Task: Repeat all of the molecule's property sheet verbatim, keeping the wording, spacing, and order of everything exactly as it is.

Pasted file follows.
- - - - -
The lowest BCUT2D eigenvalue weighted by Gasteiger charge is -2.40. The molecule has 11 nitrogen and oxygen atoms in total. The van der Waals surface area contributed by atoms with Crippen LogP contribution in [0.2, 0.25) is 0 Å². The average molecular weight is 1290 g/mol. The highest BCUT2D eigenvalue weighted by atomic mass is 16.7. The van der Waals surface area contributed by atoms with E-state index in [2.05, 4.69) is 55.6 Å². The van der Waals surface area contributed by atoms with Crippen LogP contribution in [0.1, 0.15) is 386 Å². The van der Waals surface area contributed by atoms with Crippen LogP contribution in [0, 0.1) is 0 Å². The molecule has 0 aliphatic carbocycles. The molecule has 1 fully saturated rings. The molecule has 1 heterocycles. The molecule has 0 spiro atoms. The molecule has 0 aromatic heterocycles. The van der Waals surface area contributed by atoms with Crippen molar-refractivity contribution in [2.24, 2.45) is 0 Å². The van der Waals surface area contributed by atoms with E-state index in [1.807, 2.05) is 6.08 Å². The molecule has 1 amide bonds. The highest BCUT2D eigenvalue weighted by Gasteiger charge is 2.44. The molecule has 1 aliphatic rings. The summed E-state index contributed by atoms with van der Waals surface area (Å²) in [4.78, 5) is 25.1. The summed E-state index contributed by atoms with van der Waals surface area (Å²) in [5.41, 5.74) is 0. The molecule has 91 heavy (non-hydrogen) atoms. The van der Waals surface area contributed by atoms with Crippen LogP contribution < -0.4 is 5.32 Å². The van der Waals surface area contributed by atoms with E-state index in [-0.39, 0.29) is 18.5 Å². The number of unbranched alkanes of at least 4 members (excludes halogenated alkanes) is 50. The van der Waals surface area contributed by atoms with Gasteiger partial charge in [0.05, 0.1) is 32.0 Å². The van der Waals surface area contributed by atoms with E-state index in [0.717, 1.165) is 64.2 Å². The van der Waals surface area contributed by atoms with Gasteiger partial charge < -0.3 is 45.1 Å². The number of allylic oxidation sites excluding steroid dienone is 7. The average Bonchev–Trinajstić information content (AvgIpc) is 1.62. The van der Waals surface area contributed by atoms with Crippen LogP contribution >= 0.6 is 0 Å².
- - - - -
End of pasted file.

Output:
The lowest BCUT2D eigenvalue weighted by Gasteiger charge is -2.40. The molecule has 11 nitrogen and oxygen atoms in total. The van der Waals surface area contributed by atoms with Crippen LogP contribution in [0.2, 0.25) is 0 Å². The average molecular weight is 1290 g/mol. The highest BCUT2D eigenvalue weighted by atomic mass is 16.7. The van der Waals surface area contributed by atoms with E-state index in [2.05, 4.69) is 55.6 Å². The van der Waals surface area contributed by atoms with Crippen LogP contribution in [0.1, 0.15) is 386 Å². The van der Waals surface area contributed by atoms with Crippen LogP contribution in [0, 0.1) is 0 Å². The molecule has 0 aliphatic carbocycles. The molecule has 1 fully saturated rings. The molecule has 1 heterocycles. The molecule has 0 spiro atoms. The molecule has 0 aromatic heterocycles. The van der Waals surface area contributed by atoms with Crippen molar-refractivity contribution in [2.24, 2.45) is 0 Å². The van der Waals surface area contributed by atoms with E-state index in [1.807, 2.05) is 6.08 Å². The molecule has 1 amide bonds. The highest BCUT2D eigenvalue weighted by Gasteiger charge is 2.44. The molecule has 1 aliphatic rings. The summed E-state index contributed by atoms with van der Waals surface area (Å²) in [4.78, 5) is 25.1. The summed E-state index contributed by atoms with van der Waals surface area (Å²) in [5.41, 5.74) is 0. The molecule has 91 heavy (non-hydrogen) atoms. The van der Waals surface area contributed by atoms with Crippen LogP contribution < -0.4 is 5.32 Å². The van der Waals surface area contributed by atoms with E-state index in [-0.39, 0.29) is 18.5 Å². The number of unbranched alkanes of at least 4 members (excludes halogenated alkanes) is 50. The van der Waals surface area contributed by atoms with Gasteiger partial charge in [0.05, 0.1) is 32.0 Å². The van der Waals surface area contributed by atoms with E-state index in [0.717, 1.165) is 64.2 Å². The van der Waals surface area contributed by atoms with Gasteiger partial charge < -0.3 is 45.1 Å². The number of allylic oxidation sites excluding steroid dienone is 7. The average Bonchev–Trinajstić information content (AvgIpc) is 1.62. The van der Waals surface area contributed by atoms with Crippen LogP contribution >= 0.6 is 0 Å².